There was a time in which EVs and combustion-engined cars fought for customers’ preferences. If you think that is now, you either forgot or do not know that EVs were among the first automobiles. As Sandy Munro said, what killed them back in the day was their range and the electric starter. With lithium-ion batteries and electronics, they were almost one in ten vehicles sold in Europe in November, according to Schmidt Automotive Research.
If you realised that it is less than 10 percent of the market, you are very right. In fact, it is 8.9 percent. Regardless of how little this seems, that’s the largest market share pure EVs have had in Europe in modern times. EVs may have had larger market shares in the Old Continent in the early days of the automotive industry, but we are not sure about that.
The graphic above shows the evolution in market share for EVs and the spike they have seen in 2020. The curve of market share gain was ascending discreetly from January 2018 until March 2020, when it started to pick up more aggressively.
By coincidence or not, that’s when the COVID-19 pandemic started hitting most European countries. Why that was the case is something analysts may try to investigate in the future – even if it is only a correlation.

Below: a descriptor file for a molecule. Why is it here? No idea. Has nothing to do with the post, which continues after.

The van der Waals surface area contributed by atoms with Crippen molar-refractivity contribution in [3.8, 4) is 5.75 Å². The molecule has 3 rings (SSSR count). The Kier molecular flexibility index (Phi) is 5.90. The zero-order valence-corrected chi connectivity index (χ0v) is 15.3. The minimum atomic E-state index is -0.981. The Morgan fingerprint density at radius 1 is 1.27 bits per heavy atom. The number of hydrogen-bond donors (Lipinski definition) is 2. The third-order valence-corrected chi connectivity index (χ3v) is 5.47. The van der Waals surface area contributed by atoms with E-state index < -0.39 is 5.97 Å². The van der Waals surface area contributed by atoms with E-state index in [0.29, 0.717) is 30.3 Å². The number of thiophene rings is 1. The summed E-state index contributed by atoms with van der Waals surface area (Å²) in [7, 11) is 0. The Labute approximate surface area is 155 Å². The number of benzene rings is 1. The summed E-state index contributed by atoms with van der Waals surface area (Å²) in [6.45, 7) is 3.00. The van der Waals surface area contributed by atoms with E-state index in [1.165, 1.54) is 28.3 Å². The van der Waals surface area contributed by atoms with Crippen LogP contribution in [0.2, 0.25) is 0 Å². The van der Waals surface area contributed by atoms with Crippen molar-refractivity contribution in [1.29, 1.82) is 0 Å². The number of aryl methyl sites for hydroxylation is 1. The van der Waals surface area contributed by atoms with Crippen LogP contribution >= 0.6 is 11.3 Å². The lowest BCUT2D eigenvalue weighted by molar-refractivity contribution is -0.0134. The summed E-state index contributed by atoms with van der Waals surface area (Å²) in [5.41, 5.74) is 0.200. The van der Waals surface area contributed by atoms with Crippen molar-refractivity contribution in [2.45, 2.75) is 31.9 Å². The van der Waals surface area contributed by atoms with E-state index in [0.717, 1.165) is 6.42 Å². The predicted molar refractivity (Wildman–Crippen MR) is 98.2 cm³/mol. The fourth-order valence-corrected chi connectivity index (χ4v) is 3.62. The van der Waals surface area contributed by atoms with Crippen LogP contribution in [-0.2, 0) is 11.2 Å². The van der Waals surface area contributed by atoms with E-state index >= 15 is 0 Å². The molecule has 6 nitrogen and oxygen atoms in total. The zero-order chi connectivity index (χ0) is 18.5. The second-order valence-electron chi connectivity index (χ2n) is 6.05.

Schmidt Automotive Research said that the CO2 emission fines in Europe were the main driver for that market share increase, aided by more generous government incentives to sell electrified cars. Perhaps these governments pushed incentives precisely when the car market was more depressed due to the pandemic.
Germany would lead the pack and would currently have a plug-in car fleet of more than 500,000 cars. The German government wants 1 million plug-in cars in the country by the end of 2021. The best selling EV in Europe is the Renault ZOE, as we have already told our readers, but the Volkswagen ID.3 may soon overtake the French contender.
If you consider all the European Union countries, battery electric vehicles sold 82,100 units in November, corresponding to the percentage of sales we mentioned above. Until the end of that month, 562,000 electric cars were sold in Europe. PHEVs also went well but had smaller numbers: 499,000 units.
Source: Schmidt Automotive Research